If those behind the Corvette’s inception could have seen in 1953, what their pet project would ultimately become, they would likely have been hard-pressed to believe it. During the first two years of the iconic American sports car’s production, few were clambering at the opportunity to jump behind the wheel. In fact, quite the opposite was true.
Going into 1955, after only two years in production, the Corvette’s early retirement at the hands of lackluster sales figures seemed imminent. Many critics cited the Corvette’s overall lack of performance as its most significant stumbling block, and few could argue to the contrary. The car’s 6-cylinder “Blue Flame” power plant was anything but impressive.
Though an optional 265 cubic-inch V8 was offered for the 1955 production year, future Chief Engineer Zora Arkus-Duntov knew that to gain credibility in the arena of performance, the Corvette would have to prove its merit on the track. Knowing what had to happen for the Corvette to be taken seriously among its peers, Duntov set out to carve the Corvette out a legacy all its own.
Duntov, with the assistance of Ed Cole, began tinkering with the C1 Corvette in a bid to bolster its output. After several months of rework and tuning, Duntov hit the sands of Daytona Beach, in what could only be described as an immense success for the entire Corvette line. With Duntov behind the wheel, the modified 240 HP Corvette set several speed records, traveling in excess of 150 MPH in a series of hot laps.
This level of dominance was repeated a couple of months later, when a team of specialty, Duntov prepared Corvettes again descended on the sands of Daytona. The three cars on hand left the Corvette’s indelible mark in their wake, taking first and second place within the Production Sports Car class, and achieving a top-speed mark in the Modified class.
This success was all the justification that Duntov needed to press on in his efforts, and prep work soon began to ready three Corvettes for unveiling at the upcoming 12 Hours of Sebring event. In a level of success that was beginning to become customary, the three-car team posted a notable showing, with one Corvette finishing first in its class (Class B – Sports 8000), and ninth overall.
From this event, these specialty Corvettes took on the SR racing moniker. However, debate exists as to the actual origin of this name. While some parties state that SR stood for Sebring Racer, others claim that the initials denoted these early performance Corvettes as “Special Racing” models.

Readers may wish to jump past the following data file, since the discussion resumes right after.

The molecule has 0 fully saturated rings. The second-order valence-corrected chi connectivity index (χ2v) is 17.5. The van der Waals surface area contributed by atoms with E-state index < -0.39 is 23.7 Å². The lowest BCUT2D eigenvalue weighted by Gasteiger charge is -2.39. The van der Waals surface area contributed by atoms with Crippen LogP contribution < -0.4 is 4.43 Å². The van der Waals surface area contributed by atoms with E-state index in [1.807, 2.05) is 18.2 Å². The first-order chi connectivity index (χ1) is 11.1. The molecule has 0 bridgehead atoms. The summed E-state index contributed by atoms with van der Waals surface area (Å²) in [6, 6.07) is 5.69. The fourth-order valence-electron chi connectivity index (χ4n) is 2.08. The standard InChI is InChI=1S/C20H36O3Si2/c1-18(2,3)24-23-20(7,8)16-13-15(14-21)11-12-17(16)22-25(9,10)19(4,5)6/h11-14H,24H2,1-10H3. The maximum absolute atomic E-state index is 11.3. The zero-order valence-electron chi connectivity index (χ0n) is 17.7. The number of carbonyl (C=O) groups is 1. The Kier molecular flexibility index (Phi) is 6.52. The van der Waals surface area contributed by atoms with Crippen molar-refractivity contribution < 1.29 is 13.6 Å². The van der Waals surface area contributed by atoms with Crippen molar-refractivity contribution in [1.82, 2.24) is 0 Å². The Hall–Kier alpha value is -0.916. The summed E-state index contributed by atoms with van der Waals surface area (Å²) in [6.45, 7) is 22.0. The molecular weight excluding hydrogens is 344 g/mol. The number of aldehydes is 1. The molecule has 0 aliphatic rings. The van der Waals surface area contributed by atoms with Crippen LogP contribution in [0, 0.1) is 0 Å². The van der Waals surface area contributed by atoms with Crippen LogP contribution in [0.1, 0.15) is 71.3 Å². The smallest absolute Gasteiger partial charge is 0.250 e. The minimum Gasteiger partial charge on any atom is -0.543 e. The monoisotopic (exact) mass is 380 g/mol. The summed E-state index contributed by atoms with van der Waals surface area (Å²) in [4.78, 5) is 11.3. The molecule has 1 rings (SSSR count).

Corvette or Nothing
Coming off the heels of their recent racing success, the Corvette design and development team was riding an emotional high. The Corvette was finally beginning to be taken seriously as a performance-minded vehicle, publicity surrounding the line had taken a positive turn, and it seemed that nothing could disrupt this momentum. This was, at least, until Jerome Earl, son of Corvette visionary Harley Earl, announced his plans to race a Ferrari 250 MM competitively in the season to come.
Jerome, who was no stranger to racing and his automotive heritage, had a fondness for European sports cars, citing their unique and unparalleled performance attributes. Initially, going into the 1956 racing season Jerome had no intention or desire to race a Corvette, for which his father had fought valiantly to bring into the mainstream. Unsurprisingly, this did not sit well with the elder Earl, nor top Chevrolet brass.
To prevent a publicity fiasco, and perhaps out of his own disapproval, Harley Earl intervened. The offer, or ultimatum, was made clear. Jerome would not be behind the wheel of a Ferrari, instead piloting a race-specific Corvette that his father would have built for him. With the messy details out of the way, orders came down to prepare a racer that would be a formidable force on the track, and to do so quickly.
To meet this deadline, a team of 17 engineers were assigned to work in shifts around the clock to see the project through. A 1956 Corvette, sporting VIN # E56S002522, was pulled from the St. Louis assembly line, and sent to the Warren, Michigan design center, complete with shop order 90090, which declared intent for “race modifications and cosmetic additions”.
The assigned team of engineers went through every inch of the 1956 Corvette, in a bid to make it competition worthy. Mechanically, the car was built to mirror the bulk of the prior SR Corvette’s specifications. This included the addition of heavy-duty suspension, performance brake drums and Bendix Cerametalix linings, as well as Houdaille rotary dampers.
Under the hood, the new SR-2 racer, as it would come to be known, sported a stock 265 cubic-inch V8 with dual four-barrel carburetors. However, this engine would be fitted with the “Duntov” racing cam, for a sustained increase in output. The V8 was then mated to a three-speed manual transmission.
A specialty body, designed by Robert Cumberford, was utilized in the production of the SR-2. This body featured a stretched nose, vented hood, side cove cooling ducts, and aerodynamic headlight covers. To round out the SR-2’s look, a centralized stabilizer fin was included on the rear deck.